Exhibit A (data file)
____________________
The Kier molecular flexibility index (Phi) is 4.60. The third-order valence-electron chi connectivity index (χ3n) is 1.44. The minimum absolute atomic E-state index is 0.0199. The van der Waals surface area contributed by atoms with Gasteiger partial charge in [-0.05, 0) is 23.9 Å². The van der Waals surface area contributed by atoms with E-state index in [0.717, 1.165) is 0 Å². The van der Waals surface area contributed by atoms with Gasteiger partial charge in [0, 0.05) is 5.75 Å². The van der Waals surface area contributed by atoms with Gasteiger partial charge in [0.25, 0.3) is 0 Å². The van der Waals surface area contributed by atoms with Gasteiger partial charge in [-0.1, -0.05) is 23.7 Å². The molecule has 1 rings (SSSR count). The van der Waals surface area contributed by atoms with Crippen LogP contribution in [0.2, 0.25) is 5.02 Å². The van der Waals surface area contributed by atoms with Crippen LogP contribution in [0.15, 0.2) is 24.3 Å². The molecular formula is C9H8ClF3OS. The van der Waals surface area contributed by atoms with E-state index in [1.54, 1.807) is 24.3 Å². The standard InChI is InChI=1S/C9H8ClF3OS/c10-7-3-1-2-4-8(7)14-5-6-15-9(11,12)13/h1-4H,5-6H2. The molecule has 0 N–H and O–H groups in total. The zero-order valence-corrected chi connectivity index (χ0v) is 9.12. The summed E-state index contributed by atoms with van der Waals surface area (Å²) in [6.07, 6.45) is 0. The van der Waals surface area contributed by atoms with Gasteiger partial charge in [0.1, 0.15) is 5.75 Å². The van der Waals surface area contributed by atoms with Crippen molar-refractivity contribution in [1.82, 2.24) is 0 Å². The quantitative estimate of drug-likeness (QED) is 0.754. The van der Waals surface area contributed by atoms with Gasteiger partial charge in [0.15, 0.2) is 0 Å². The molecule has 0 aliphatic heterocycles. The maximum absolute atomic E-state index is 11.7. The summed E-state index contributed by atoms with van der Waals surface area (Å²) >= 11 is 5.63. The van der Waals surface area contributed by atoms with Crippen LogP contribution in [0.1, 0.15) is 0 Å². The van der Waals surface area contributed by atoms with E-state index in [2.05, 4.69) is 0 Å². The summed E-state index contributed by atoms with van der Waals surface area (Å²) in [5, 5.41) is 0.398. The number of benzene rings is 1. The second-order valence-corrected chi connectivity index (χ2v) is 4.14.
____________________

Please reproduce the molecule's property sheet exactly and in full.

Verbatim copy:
The Kier molecular flexibility index (Phi) is 4.60. The third-order valence-electron chi connectivity index (χ3n) is 1.44. The minimum absolute atomic E-state index is 0.0199. The van der Waals surface area contributed by atoms with Gasteiger partial charge in [-0.05, 0) is 23.9 Å². The van der Waals surface area contributed by atoms with E-state index in [0.717, 1.165) is 0 Å². The van der Waals surface area contributed by atoms with Gasteiger partial charge in [0, 0.05) is 5.75 Å². The van der Waals surface area contributed by atoms with Gasteiger partial charge in [0.25, 0.3) is 0 Å². The van der Waals surface area contributed by atoms with Gasteiger partial charge in [-0.1, -0.05) is 23.7 Å². The molecule has 1 rings (SSSR count). The van der Waals surface area contributed by atoms with Crippen LogP contribution in [0.2, 0.25) is 5.02 Å². The van der Waals surface area contributed by atoms with Crippen LogP contribution in [0.15, 0.2) is 24.3 Å². The molecular formula is C9H8ClF3OS. The van der Waals surface area contributed by atoms with E-state index in [1.54, 1.807) is 24.3 Å². The standard InChI is InChI=1S/C9H8ClF3OS/c10-7-3-1-2-4-8(7)14-5-6-15-9(11,12)13/h1-4H,5-6H2. The molecule has 0 N–H and O–H groups in total. The zero-order valence-corrected chi connectivity index (χ0v) is 9.12. The summed E-state index contributed by atoms with van der Waals surface area (Å²) in [6.07, 6.45) is 0. The van der Waals surface area contributed by atoms with Gasteiger partial charge in [0.1, 0.15) is 5.75 Å². The van der Waals surface area contributed by atoms with Crippen molar-refractivity contribution in [1.82, 2.24) is 0 Å². The quantitative estimate of drug-likeness (QED) is 0.754. The van der Waals surface area contributed by atoms with Gasteiger partial charge in [0.15, 0.2) is 0 Å². The molecule has 0 aliphatic heterocycles. The maximum absolute atomic E-state index is 11.7. The summed E-state index contributed by atoms with van der Waals surface area (Å²) >= 11 is 5.63. The van der Waals surface area contributed by atoms with Crippen LogP contribution in [0.1, 0.15) is 0 Å². The van der Waals surface area contributed by atoms with E-state index in [2.05, 4.69) is 0 Å². The summed E-state index contributed by atoms with van der Waals surface area (Å²) in [5, 5.41) is 0.398. The number of benzene rings is 1. The second-order valence-corrected chi connectivity index (χ2v) is 4.14.